Bad chocolate isn’t worth eating. My taste buds had told me that years ago, but last week we joined a chocolate tasting tour that taught us about the process of making chocolate, and took us to the best chocolate shops in San Francisco.
To call a brown sugary bar “chocolate”, it has to contain a minimum of 10% cocoa solids (in America cocoa is called “cacao”, to avoid confusion with the bedtime drink). It beats me how something with so little cocoa can justify the title of “chocolate”. And to call chocolate “milk chocolate”, it has to contain a minimum of 12% milk solids. Hershey bars, which, in my opinion, taste bleedin’ awful, contain the bare minimum 10% cocoa solids and 12% milk solids. The other 78% of the bar is sugar. No wonder they taste rubbish. Significantly, Hershey values consistency and economy of chocolate over taste and texture. Well, the company would, since there’s so little chocolate in its chocolate.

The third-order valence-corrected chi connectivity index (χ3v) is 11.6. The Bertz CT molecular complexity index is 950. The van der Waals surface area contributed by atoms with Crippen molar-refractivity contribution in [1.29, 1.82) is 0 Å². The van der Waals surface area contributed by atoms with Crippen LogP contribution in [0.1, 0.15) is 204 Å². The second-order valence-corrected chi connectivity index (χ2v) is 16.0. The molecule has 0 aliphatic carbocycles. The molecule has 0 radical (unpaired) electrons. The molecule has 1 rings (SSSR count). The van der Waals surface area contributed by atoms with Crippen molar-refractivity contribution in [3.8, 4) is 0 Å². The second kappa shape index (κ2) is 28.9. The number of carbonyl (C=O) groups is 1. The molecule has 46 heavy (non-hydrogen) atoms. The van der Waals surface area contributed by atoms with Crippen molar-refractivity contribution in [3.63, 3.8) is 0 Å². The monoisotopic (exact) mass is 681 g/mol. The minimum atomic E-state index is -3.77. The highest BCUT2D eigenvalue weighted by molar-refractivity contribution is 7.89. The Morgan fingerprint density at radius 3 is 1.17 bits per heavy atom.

The better chocolate makers, however, value taste and texture so highly that they’ll forfeit a whole harvest of cocoa beans if it doesn’t produce good chocolate. The source product is picked, fermented, crushed and aged. The year, weather, and terrain contribute to a good or poor harvest. The final product has hints of honey or citrus, cherry or walnuts, champagne or bourbon. It’s not unusual to see the year and tasting notes on the label.
The chief chocolate maker is an artist, deciding how long the beans should spend at each stage of the process to create the most sublime taste. The art is remarkably similar to the process of making wine.
The end result isn’t cheap, but good chocolate – like good wine – is worth it.